In this article, we discuss the difference between a PLLC and an LLC, forming a PLLC, and what to do after forming your PLLC.
PLLC Versus LLC
A professional limited liability company is a specialized type of limited liability company that is meant for licensed professionals, such as dentists, chiropractors, physicians, accounters, architects, etc. PLLCs exists because many states do not allow LLCs to be formed by professionals whose work requires a license. However, PLLCs act much the same as LLCs, giving the professionals business owner(s) the same benefits including the tax breaks, limited liability, and a host of other benefits.
For example, a group of doctors want to form a PLLC because it separates their personal liability from the liability of the business so that if one of the doctors gets sued for malpractice the other doctors won’t also get sued. PLLCs also offer licensed professionals an option outside of professional corporations (PC), which don’t always confer as many benefits. Just remember, every business is different and if you’re not sure what legal and tax structure is the best fit for your company, speak with a qualified business attorney.
“This company doesn’t need no stinking name!” said no one ever. Not only do you have to name your company for registration and legal needs, but a quality name is also the first thing potential customers will see and what they will remember.
Picking a name can be stressful. There’s no end of information devoted to determining the best name for your business. In the end, you must pick something that you’ll be comfortable and confident saying over and over. Beyond whatever mystical means you use to conjure up the perfect business name, there are two legal factors to consider and one important step to take once you have the name picked out: 1) The name must contain “Professional Limited Liability Company,” “P.L.L.C.,” or “PLLC.”
It can’t contain words such as “incorporated,” “limited partnership” or anything that might confuse the type of legal structure of the company. 2) It can’t be the same as another company’s name. Use the Iowa Secretary of State Business Entities Search or the Illinois Secretary of State Corporation/LLC search to make sure the name you just fell in love with is not already taken. Once you’ve cleared up the first two steps you can pay a fee of $25 to the secretary of state to reserve your name for up to 90 days.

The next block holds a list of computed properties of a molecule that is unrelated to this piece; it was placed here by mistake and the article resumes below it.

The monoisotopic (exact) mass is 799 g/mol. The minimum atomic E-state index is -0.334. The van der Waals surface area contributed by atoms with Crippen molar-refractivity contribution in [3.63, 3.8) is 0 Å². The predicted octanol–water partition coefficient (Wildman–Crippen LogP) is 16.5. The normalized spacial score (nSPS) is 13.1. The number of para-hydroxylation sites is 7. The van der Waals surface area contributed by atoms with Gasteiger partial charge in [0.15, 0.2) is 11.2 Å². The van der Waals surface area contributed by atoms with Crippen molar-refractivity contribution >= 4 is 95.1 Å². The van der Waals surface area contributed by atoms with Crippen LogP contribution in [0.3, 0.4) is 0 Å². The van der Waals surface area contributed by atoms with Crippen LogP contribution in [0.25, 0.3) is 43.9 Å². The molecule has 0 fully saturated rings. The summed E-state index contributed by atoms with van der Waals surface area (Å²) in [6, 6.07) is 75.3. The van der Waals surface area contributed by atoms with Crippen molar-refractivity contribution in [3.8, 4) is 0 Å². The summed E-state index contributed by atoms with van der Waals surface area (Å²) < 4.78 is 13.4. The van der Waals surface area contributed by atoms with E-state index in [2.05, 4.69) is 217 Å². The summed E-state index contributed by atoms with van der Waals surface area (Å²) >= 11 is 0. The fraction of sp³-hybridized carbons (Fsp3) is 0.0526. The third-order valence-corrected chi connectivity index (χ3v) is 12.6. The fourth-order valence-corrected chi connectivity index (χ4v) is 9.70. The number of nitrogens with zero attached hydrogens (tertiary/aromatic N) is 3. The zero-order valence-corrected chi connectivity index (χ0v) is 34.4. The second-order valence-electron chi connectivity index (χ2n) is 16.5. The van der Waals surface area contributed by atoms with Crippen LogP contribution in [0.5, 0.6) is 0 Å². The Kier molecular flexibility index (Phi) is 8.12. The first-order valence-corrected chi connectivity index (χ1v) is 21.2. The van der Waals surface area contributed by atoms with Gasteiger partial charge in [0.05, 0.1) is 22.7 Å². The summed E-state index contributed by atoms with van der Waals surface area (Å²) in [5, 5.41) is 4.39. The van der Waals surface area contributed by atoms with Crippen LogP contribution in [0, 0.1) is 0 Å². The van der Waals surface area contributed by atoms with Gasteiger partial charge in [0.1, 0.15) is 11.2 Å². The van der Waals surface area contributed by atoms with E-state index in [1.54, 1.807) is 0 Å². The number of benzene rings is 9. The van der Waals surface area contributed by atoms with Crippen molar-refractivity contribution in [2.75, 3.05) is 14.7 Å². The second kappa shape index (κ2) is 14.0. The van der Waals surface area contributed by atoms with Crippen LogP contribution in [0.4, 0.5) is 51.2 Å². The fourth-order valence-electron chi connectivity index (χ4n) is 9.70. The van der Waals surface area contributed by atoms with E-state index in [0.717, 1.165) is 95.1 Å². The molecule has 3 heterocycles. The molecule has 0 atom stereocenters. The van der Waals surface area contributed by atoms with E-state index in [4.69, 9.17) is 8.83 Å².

The registered agent receives government correspondence and other important notifications on behalf of the company. This individual or entity then forwards the pertinent information to the company.
The PLLC cannot be its own registered agent, and the agent has to reside in Illinois and have a physical street address in Illinois where it can receive legal documents during normal business hours. In Iowa, the registered agent must be a resident, an Iowa corporation, or a foreign corporation eligible to do business in Iowa. Most PLLCs and other company structures that require registered agents utilize companies that provide registered agent services. Having a registered agent is critical for a number of reasons, including keeping good standing with the state the company is located in and notifying the company of legal actions against them, such as a lawsuit.
The Articles of Organization is the primary document that registers your business with the state. In order to properly fill out this form, you’ll need the following information:
The filing fee for the Articles of Organization in Illinois is $150, and $30 in Iowa ($45 if mailed in). Processing time in Illinois is a minimum of 10 days (this can be fast-tracked by paying an extra fee). Iowa can take anywhere from 25 to 30 days.
While the operating agreement is not legally required to start your business in Illinois or Iowa, it is extremely important and a bank will often ask for this in addition to your business plan if you are seeking a small business loan. The operating agreement, along with your business plan, essentially serve as the blueprint for your business.
The operating agreement is also the official document that binds the PLLC members to its terms. New partners and/or managers will likely want to view your operating agreement before joining your company. Items that should be included in the operating agreement are:
It’s best to speak with an attorney or at least have a qualified business attorney review your operating agreement before it’s finalized.
Get a federal tax ID number and/or EIN. An EIN is required to hire employers and to open up accounts for your business at most banks. You can get an EIN for free through the IRS. Get a good accountant to guide you through any other tax concerns for your business. Having everything in place before opening helps to avoid a lot of headaches later on.
Check the Illinois Department and Financial Regulation for information on what licenses you need to operate your business; the website will have a list of regulated businesses. If doing business in Illinois you will have to register with the Illinois Department of Revenue by submitting an Illinois Business Registration Application. This can be done on the MyTax Illinois website or by mailing in the form to the IDR.
After you’ve completed all the necessary steps to form your PLLC the hard work is done! Just kidding, now the real work starts. A few things you’ll need to do right away include:
O'Flaherty Law is happy to meet with you by phone or at our office locations in: